24 Nov 7 Ways Computer Vision Can Help Manufacturing Companies Become More Compliant To Safety Regulations
Blog by Oluwasegun Oke
Today’s manufacturing companies have become strongly computer vision-compliant, that any future policies, standing against further updating of an adopted combination of advanced manufacturing devices, automated processing, computer vision, and machine learning, may eventually portend liquidation or suffering of massive unforeseen losses, due to accumulation of recalls, when delivered manufactured products are low in quality and lacking standard, as a result of poor motoring of assembly line, materials used, and the warehouse conditions, that may expose products to damages.
Since the safety and security of workers at manufacturing companies, remain an utmost priority, doing what it takes, to promote smooth running of operational activities, for optimal output efficiency, by installing computer vision devices, for constant monitoring of facilities architecture, to reduce cases of injuries, improve products quality, save time, and drastically cut down maintenance costs for successive months, in the absence of machine learning experts whose salaries may be way overhead, and position such institutions for an error-free scanning major entities, utilizing self-modifying databases, and computer vision programs that can identify inconsistent patterns, detect defects, and alert appropriate personnel within the facilities, to take action in a bid to facilitate early detection, and prevent undermining factors that are are commonplace and prevalent against the adoption of reactive measures, that are error-ridden, and inconclusive, which are bound to further expose concerned production units to dwindling capital, and eventually halting production.
With such efforts towards production continuity, joined with the prospects of advancing the visual scanning technology, from camera streams, that often cover equipment and assembly lines defects, that often stay unaccounted for, if monitored manually, within manufacturing plants, to improve competitiveness, by gaining access to this revolutionizing 360-degree vision enabling tool. So here I will elaborate on seven ways computer vision is helping manufacturing plants to recoup the investment, and stay in business:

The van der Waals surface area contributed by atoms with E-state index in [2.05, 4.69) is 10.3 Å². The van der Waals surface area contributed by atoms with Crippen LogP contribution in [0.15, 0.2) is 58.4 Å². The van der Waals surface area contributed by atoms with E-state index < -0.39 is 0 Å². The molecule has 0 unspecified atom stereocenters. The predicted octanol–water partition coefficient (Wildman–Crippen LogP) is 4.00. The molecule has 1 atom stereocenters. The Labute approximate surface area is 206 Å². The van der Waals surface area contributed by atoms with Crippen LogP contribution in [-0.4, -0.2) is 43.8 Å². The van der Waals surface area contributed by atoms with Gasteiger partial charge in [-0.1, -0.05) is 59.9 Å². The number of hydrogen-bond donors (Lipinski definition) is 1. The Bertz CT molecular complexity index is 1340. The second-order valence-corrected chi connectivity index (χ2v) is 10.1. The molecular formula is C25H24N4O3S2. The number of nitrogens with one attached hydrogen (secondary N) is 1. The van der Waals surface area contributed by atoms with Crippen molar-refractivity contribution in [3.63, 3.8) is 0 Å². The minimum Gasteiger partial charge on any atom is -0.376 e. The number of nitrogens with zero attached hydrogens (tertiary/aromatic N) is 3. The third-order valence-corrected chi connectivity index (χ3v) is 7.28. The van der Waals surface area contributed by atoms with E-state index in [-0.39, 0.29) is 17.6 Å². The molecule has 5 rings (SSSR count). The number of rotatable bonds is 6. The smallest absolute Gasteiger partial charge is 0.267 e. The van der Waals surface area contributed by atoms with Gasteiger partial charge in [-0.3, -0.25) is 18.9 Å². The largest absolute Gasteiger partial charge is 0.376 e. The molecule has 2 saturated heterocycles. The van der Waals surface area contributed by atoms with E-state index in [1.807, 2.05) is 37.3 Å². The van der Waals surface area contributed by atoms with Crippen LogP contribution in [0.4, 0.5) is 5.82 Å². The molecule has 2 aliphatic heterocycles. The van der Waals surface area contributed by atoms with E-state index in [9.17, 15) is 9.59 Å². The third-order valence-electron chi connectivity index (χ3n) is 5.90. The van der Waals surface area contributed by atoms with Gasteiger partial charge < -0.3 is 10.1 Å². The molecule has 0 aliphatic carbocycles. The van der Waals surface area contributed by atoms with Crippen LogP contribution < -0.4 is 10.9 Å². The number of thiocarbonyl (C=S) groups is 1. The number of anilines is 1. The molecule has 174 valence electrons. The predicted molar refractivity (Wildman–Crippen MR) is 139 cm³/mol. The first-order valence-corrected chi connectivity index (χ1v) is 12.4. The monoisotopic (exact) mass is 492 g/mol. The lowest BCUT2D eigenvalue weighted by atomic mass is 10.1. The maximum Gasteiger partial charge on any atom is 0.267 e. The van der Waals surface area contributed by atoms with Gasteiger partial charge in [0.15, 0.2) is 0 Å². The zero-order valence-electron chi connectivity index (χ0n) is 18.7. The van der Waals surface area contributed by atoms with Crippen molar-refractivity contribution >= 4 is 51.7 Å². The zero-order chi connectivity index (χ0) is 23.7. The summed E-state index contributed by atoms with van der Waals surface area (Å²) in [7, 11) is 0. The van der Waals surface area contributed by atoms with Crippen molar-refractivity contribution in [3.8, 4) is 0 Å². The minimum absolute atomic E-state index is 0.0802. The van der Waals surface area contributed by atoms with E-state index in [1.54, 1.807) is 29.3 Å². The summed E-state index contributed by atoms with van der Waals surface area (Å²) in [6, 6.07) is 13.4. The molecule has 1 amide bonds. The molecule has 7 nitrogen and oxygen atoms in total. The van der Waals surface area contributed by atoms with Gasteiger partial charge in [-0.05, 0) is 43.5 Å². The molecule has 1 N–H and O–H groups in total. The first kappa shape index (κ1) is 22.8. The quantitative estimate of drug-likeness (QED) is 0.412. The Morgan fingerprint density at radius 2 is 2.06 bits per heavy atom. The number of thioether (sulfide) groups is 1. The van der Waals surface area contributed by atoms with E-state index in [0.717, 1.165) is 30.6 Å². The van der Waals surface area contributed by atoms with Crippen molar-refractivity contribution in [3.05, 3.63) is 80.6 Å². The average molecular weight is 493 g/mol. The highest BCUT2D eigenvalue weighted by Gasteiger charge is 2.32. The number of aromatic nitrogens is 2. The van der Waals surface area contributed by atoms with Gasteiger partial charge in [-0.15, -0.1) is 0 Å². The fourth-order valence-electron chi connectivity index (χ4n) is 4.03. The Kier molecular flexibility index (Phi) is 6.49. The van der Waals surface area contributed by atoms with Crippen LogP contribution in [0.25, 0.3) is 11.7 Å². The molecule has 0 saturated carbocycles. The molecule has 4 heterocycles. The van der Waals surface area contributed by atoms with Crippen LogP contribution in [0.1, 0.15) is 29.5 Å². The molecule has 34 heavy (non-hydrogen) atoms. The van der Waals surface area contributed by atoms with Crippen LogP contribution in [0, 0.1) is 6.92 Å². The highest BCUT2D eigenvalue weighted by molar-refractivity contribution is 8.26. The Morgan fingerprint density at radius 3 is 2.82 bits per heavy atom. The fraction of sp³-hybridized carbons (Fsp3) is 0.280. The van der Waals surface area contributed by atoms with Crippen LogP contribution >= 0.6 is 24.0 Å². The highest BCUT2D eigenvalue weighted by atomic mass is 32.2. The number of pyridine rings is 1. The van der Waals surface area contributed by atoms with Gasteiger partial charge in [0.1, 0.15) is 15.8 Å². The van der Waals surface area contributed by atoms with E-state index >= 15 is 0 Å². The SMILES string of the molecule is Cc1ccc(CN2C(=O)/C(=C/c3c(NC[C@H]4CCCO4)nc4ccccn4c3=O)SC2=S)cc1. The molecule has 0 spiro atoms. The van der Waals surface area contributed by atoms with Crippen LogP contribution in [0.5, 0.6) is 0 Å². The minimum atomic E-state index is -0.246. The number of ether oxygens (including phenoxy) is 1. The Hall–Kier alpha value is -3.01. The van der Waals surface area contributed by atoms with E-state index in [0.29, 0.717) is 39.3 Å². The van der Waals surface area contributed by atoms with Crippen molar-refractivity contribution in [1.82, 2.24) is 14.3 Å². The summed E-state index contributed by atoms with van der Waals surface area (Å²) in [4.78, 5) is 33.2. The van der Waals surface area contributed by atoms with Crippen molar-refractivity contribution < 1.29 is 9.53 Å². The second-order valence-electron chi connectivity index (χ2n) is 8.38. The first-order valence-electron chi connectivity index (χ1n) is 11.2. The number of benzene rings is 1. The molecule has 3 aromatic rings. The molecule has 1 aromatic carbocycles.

Barcodes and Text Reading
Most products have inscribed barcodes, inscribed from the assembly lines, which should be scanned accurately by installed computer vision systems, in order to detect and divert inconsistent barcodes, to the appropriate packaging department, for removal and reprinting.
This ensures that error-ridden manually verified barcodes of a wide range of products along production lines are mitigated and replaced with computer vision systems, which is able to verify, and detect defective packaged products, by processing comparably more barcode imprinted number of products, faster and efficiently, in a large scale fashion.
As technological advancement deepens, by evolving and constantly transforming manufacturing processes. More techniques conduct to create early alerts, become imperative, giving more confidence to investors, to further pump more capital into developing industrial estates, and other large-scale manufacturing hubs, that can only be sustained through predictive maintenance.
It is the digital monitoring of equipment and components of such assembly lines, against corrosion, scratches, wear and tear, as well as other forms of inconsistencies, that can spell doom for facilities managers, and compromise their product quality.
Computer vision, therefore, keeps well rounded and secure watch against every deterioration transpiring in such manufacturing plants, while intermittently diverting their attention to every development that can result to cross, and loss of hard currency, by following standard metrics of the facility, thereby encouraging early restoration of damages, through facility maintenance.
Packaging processes can be daunting to carry out, especially becoming a fragile task to handle manually, if dealing with smaller components, and items that can be easily miscounted, or broken along the line of the delivery.